A Christmas Carol’s Guide to Marketing
Bah humbug! It’s Christmas. So what has that got to do with your marketing?
Christmas campaigns are an accepted part of this time of year, so much so that the hype around the big brand adverts of John Lewis, M&S, Coca-Cola make the news on an annual basis. Whether they prove to be a hit or not, they are always the topic of online discussion once they hit screens, and this itself creates further traction, bringing their brands in front of the eyes of those who haven’t yet seen the adverts, and thousands of subsequent searches for those adverts.
It’s the sort of thing that’d have Ebineezer sneering. And you don’t have to be Scrooge to dislike Christmas. If you’re a business that doesn’t feel particularly ‘Christmassy’ then it can be difficult to create brand associations and tap into the festivities. It’s even worse if you just don’t like Christmas. Is it even worth bothering with?
In 2018, the Advertising Association published research showing that for every £1 spent on advertising in the UK, £6 went back into the economy. There is value in Christmas campaigns. And generally, good seasonal marketing content increases both sales and engagement, because like it or not, buyers habits are dictated by the time of year – and that doesn’t mean just Christmas.
Creating a good content and a tight marketing strategy can be a great way to meet audiences that you might not have. So, using a Christmas classic, I take you through the considerations, A Christmas Carol style.
1. Time: when to start
If you know anything about Ebineezer Scrooge, then you’ll know that time is everything, in fact, time is money to him (that was one of Dickens’ criticisms about society!). It’s vital to get it right in your campaign – be careful on when you choose to kick off Christmas.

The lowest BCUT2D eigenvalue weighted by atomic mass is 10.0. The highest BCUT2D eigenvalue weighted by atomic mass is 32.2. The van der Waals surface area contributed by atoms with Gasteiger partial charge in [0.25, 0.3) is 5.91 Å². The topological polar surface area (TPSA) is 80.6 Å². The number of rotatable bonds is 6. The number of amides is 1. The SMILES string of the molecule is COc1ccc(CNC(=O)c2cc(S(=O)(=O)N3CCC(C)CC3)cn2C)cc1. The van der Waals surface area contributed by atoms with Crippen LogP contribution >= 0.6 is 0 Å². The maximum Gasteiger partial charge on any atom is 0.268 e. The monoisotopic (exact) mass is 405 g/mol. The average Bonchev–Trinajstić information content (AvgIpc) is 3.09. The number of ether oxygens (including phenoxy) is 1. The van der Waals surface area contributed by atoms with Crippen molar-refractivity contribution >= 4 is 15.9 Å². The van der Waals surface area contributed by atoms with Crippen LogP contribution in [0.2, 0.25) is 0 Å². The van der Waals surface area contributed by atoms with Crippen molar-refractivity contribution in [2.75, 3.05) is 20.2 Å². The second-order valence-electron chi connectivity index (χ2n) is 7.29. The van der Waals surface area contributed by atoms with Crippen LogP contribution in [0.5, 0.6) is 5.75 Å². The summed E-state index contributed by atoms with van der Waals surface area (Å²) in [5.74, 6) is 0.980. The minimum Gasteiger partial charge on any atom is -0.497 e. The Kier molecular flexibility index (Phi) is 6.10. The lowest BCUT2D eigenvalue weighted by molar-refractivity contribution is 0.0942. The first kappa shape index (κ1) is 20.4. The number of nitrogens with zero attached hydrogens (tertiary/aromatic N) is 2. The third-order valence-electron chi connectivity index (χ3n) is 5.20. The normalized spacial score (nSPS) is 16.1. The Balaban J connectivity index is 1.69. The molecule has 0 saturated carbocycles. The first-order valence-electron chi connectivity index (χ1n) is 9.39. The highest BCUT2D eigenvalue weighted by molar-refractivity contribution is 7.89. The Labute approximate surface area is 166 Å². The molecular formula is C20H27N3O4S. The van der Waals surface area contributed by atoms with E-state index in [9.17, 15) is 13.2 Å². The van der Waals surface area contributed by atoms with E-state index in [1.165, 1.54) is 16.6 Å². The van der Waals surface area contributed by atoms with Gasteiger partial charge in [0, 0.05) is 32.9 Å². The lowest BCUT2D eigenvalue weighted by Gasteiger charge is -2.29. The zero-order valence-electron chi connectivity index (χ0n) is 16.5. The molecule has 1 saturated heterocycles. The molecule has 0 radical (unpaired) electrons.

If you were to believe my local card shop and supermarket, it’s been Christmas since late August. Everybody knows you shouldn’t do it before Halloween – and if you didn’t, then you do now. What businesses could do well with remembering is that many people resent being marketed at too early for Christmas. They have enough worries. And whilst you should get your plans well underway by August – because it can take a lot of organisation – it is my opinion that November is the most appropriate month to kick off your Christmas marketing.
The only exception to this rule is small businesses, particularly those making handmade goods, because so much prep and time goes into those lovingly made items and they need the time to get orders in. If you’re a bigger business, don’t do it too early. There are other events to focus your marketing on (summer holidays, back to school, autumn, Halloween).
2. Money: give a temporary discount